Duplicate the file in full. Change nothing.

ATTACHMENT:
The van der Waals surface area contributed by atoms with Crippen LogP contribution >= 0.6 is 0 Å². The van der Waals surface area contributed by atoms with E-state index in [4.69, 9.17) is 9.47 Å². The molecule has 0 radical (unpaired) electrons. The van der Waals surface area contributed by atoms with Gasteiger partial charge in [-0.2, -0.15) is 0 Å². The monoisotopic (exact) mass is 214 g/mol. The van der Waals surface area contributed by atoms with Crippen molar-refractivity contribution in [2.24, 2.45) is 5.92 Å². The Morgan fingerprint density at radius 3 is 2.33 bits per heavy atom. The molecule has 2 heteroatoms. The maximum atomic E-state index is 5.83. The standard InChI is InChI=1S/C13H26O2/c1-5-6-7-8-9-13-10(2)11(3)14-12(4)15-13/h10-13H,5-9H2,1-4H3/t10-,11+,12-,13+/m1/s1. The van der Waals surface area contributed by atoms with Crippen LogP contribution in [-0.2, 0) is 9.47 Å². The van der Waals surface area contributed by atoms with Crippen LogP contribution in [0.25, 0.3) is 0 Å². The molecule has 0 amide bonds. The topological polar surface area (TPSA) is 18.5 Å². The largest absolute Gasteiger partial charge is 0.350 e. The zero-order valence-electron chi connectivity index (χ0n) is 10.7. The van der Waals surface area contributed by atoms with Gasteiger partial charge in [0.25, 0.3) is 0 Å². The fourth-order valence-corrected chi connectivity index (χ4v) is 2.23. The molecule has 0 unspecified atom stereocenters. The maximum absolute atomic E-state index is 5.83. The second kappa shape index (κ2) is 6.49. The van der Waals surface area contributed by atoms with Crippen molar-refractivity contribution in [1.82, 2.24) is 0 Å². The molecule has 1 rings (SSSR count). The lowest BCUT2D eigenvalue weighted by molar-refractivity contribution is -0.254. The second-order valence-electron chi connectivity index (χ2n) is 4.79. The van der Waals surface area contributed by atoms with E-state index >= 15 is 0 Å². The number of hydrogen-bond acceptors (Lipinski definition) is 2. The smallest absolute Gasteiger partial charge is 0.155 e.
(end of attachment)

The van der Waals surface area contributed by atoms with Crippen LogP contribution >= 0.6 is 0 Å². The van der Waals surface area contributed by atoms with E-state index in [4.69, 9.17) is 9.47 Å². The molecule has 0 radical (unpaired) electrons. The van der Waals surface area contributed by atoms with Gasteiger partial charge in [-0.2, -0.15) is 0 Å². The monoisotopic (exact) mass is 214 g/mol. The van der Waals surface area contributed by atoms with Crippen molar-refractivity contribution in [2.24, 2.45) is 5.92 Å². The Morgan fingerprint density at radius 3 is 2.33 bits per heavy atom. The molecule has 2 heteroatoms. The maximum atomic E-state index is 5.83. The standard InChI is InChI=1S/C13H26O2/c1-5-6-7-8-9-13-10(2)11(3)14-12(4)15-13/h10-13H,5-9H2,1-4H3/t10-,11+,12-,13+/m1/s1. The van der Waals surface area contributed by atoms with Crippen LogP contribution in [-0.2, 0) is 9.47 Å². The van der Waals surface area contributed by atoms with Crippen LogP contribution in [0.25, 0.3) is 0 Å². The molecule has 0 amide bonds. The topological polar surface area (TPSA) is 18.5 Å². The largest absolute Gasteiger partial charge is 0.350 e. The zero-order valence-electron chi connectivity index (χ0n) is 10.7. The van der Waals surface area contributed by atoms with Gasteiger partial charge in [0.25, 0.3) is 0 Å². The fourth-order valence-corrected chi connectivity index (χ4v) is 2.23. The molecule has 0 unspecified atom stereocenters. The maximum absolute atomic E-state index is 5.83. The second kappa shape index (κ2) is 6.49. The van der Waals surface area contributed by atoms with Crippen molar-refractivity contribution in [1.82, 2.24) is 0 Å². The molecule has 1 rings (SSSR count). The lowest BCUT2D eigenvalue weighted by molar-refractivity contribution is -0.254. The second-order valence-electron chi connectivity index (χ2n) is 4.79. The van der Waals surface area contributed by atoms with E-state index >= 15 is 0 Å². The number of hydrogen-bond acceptors (Lipinski definition) is 2. The smallest absolute Gasteiger partial charge is 0.155 e.